Here’s a question that Linda Borg conspicuously never gets around to asking, let alone answering, in her recent Providence Journal article about declining enrollment in collegiate teacher-preparation programs in Rhode Island (and across most of the country): Why is that a bad thing?
Think of your home heating system. The thermostat on your wall takes the temperature of the air. When it gets too low, the thermostat sends a signal to your burner, boiler, or whatever appliance generates heat in your house, calling for heat. The appliance kicks on and runs until the thermostat stops sending that signal. If your home has multiple floors or areas in which people might want different temperatures — say, an area that serves as an apartment for an elderly family member — each will have its own zone, so the thermostat can call for heat even when other spaces might not need it.
Our education system is like a large home with many floors and living spaces for people who have very different temperature needs, but it has too few thermostats.
The way an economy calls for more of something is through the price that people will pay for it. In employment, this is the compensation. If the economy needs more people to pursue a particular career, the organizations that utilize that career find they have to pay more to fill their slots. This higher pay leads more people to choose that career versus other options, until enough people have entered the career that employers find they can pay less to get employees of the same quality.
Rhode Island sets its teacher “prices” through contracts that allow very little differentiation (if any) between teachers at different grade levels or areas of focus. This leveling is exacerbated by the fact that the unions work through deliberate strategy to prevent huge variation from district to district.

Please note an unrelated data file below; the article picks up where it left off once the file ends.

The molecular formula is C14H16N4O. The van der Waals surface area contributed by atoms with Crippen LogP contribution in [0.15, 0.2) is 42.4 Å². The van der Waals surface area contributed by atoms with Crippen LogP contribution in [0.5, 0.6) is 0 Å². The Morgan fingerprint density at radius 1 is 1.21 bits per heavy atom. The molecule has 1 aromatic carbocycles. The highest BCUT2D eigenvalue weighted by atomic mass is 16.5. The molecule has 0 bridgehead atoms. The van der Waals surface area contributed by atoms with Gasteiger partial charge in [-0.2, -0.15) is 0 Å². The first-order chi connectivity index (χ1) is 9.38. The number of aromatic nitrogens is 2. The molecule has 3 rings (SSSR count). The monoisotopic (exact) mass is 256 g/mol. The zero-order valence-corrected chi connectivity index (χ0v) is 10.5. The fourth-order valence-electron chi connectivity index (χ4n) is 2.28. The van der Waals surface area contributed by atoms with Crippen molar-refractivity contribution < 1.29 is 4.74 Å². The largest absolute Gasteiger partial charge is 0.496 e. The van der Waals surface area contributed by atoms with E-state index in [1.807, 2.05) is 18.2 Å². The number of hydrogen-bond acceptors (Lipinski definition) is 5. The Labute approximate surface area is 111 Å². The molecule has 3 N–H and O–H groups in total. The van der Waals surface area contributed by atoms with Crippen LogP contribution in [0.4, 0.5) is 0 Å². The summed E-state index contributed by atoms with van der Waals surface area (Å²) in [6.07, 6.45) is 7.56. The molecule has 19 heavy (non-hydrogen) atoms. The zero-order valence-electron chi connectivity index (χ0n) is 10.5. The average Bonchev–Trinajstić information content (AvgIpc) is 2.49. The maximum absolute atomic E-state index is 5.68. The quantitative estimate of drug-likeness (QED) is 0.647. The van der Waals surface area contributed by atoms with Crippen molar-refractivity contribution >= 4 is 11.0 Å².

The combined effect of the unions’ political clout and the desperate need for teachers in hard-to-fill areas means that the compensation level has called for more teachers than were needed in general. This has made public-school teacher jobs hotly sought, and often procured only through connections or a political process. It has also (I’d argue) suppressed teacher pay in non-public schools, because of the excessive supply of professionals who have invested in their credentials keep their price low when they are unable to find jobs at the rates that helped draw them into the field.
This imbalance in the state’s education-job thermostat is in further conflict with education policy in the state. Private schools have been closing, while the creation of new charter schools has been heavily restricted, so the number of new jobs is very limited. Moreover, union safeguards make it difficult for public schools to switch out current teachers for new ones while also ensuring that older teachers lose their jobs last when there are layoffs.
Add in a shrinking student population, and Rhode Island has every reason to expect — and want — teacher-prep enrollment to decline. Of course, being in the bottom 10 states by yet another measure suggests that we shouldn’t be complacent, but should figure out what it is that’s making us an outlier.
Of the following two issues related to Rhode Island’s public schools, which one is a greater concern?